Back in 1900 when it was constructed, the little building was a public bandshell for summer weekend concerts in the park. But in 1929, for reasons lost to history, the city sold the structure to the people who lived across the street.
For nearly a century, it remained in private hands, serving other purposes for owners of that house — first a garage, later a gazebo — and looking increasingly timeworn.
Finally this month, the structure was spiffed up and returned to its original location in Legion Park in Norwood Young America. It is once again being called a bandshell — except that it actually won't hold modern-day bands because it's not wired for electricity.
It took two years and $20,000 to put the bandshell back in its original place. That's more time and money than expected, said LaVonne Kroells. who led the effort.
But Kroells, principal officer of the Willkommen Heritage & Preservation Society of Norwood Young America, persisted, with the help of local civic organizations and other donors.
"It was an historic building and the city was not really good at keeping buildings that were old," she said. "I thought, hey, this possibly can be saved — and we did it! That's what's important to me, that we keep a structure that was from 1900."
About 75 residents turned out to celebrate the bandshell's return at a ceremony earlier this month.
"I think it's very important for the community of Norwood Young America and even Carver County to restore some of those old buildings, to remember the past and keep it alive," said County Commissioner John Fahey, who represents Norwood Young America. Fahey grew up there; he remembers playing in Legion Park and seeing the structure across the street.
"I think it speaks highly to the fact that our community values our history and that we're willing to go above and beyond to preserve that history and celebrate who we have been in the past," said Mayor Carol Lagergren who, like Kroells and Fahey, spoke at the ceremony.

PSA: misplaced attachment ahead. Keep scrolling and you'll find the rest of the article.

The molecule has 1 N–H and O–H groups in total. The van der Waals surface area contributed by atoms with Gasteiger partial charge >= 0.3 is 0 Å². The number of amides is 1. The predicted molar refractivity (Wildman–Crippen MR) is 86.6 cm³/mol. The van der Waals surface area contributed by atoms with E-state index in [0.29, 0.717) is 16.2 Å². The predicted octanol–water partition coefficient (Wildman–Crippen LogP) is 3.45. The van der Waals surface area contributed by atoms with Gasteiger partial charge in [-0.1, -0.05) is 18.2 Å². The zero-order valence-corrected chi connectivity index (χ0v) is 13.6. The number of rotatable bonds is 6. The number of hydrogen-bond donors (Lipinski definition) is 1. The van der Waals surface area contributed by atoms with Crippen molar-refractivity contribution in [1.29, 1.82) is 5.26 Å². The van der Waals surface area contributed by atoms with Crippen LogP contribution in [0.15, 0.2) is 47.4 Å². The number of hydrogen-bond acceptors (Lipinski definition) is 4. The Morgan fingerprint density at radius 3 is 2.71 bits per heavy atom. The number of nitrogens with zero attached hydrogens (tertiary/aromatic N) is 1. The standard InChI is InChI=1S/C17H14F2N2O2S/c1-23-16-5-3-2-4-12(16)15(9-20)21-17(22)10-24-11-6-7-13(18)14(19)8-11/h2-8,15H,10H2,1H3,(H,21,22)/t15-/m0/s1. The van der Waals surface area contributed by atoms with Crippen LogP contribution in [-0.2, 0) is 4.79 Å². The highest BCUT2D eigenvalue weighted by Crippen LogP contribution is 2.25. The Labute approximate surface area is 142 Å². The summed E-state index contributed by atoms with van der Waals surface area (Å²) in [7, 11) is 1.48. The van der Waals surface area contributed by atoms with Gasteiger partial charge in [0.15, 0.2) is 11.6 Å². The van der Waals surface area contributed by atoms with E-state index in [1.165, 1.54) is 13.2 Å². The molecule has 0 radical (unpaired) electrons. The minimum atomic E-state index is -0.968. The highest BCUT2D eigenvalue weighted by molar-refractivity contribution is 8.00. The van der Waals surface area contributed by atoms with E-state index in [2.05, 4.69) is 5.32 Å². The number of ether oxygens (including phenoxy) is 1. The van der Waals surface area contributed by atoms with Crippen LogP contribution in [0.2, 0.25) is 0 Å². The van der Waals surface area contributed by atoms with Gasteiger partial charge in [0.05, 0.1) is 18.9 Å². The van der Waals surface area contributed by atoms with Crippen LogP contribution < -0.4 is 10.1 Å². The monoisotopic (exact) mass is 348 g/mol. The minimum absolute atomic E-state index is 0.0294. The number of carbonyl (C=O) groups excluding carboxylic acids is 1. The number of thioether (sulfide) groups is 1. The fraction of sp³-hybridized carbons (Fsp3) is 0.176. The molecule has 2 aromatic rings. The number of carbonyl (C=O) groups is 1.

This is the city's 25th anniversary — Norwood and neighboring Young America merged into a single city in 1997, after a vote by residents. The city of about 3,900, about 40 miles southwest of Minneapolis, has been growing steadily along with the rest of Carver County, the state's fastest growing county.
Kroells has no idea why the city of Norwood sold the bandshell in 1929 to the people across the street. They used it as a garage, she said, adding a lean-to and, for some reason, an outhouse.
The home and bandshell changed hands several times over the years. In 1988, its owners converted it from a garage to a screened gazebo.
"Every time I saw a 'for sale' sign, I'd go approach them," Kroells said. "Every time I got a 'no.' Until this last time."
Actually that owner initially said 'no,' too. But she called Kroells three months later, in August of 2020, and said she'd changed her mind and would donate the building to the Heritage Society.
"I went to the city and I said, 'OK, here's the scoop,'" Kroells said. "This little gazebo, which doesn't look very good, used to be a bandshell in the park."
Some retired construction workers offered to move and restore the structure for $10,000, and the Heritage Center planned to pay that bill. But it needed approval from the city, which put out bids to licensed contractors. By then, with lumber getting pricey in the pandemic, the cost of moving and restoring it had grown to $20,000.
Kroells attended meetings of the VFW, American Legion and Lions Club to pitch the project, and the organizations were "very generous, with big donations." A few citizens contributed generously, too.
"It just came in — I was a little surprised," she said. "By May 31 , I had the other $10,000, then we started construction."
There were a couple of minor glitches. The concrete slab in the park, which would serve as the bandshell's floor, had to be topped with stamped concrete so it would look like wood. New shingles took months to arrive. But by the end of the summer, the building was back in place and looking fresh.
By then, though, it was fall. "Now we're going to wait," Kroells said at the time. "We're not going to do the dedication until [next] spring when it's nice weather."
On the evening of the dedication, a plaque recognizing donors was not yet complete. "Sometimes things just don't go the way you want them to," Kroells said.
Nevertheless, the evening was a success, she said. After the speeches came live music by the Marv Nissel Band, a polka band from New Ulm, Minn., "which was really very appropriate because that's the type of music that was probably played" back in the bandshell's early days, Kroells said.
Lagergren agreed: "It really was a celebration of what a community can do when they have a shared passion and a willingness to work together."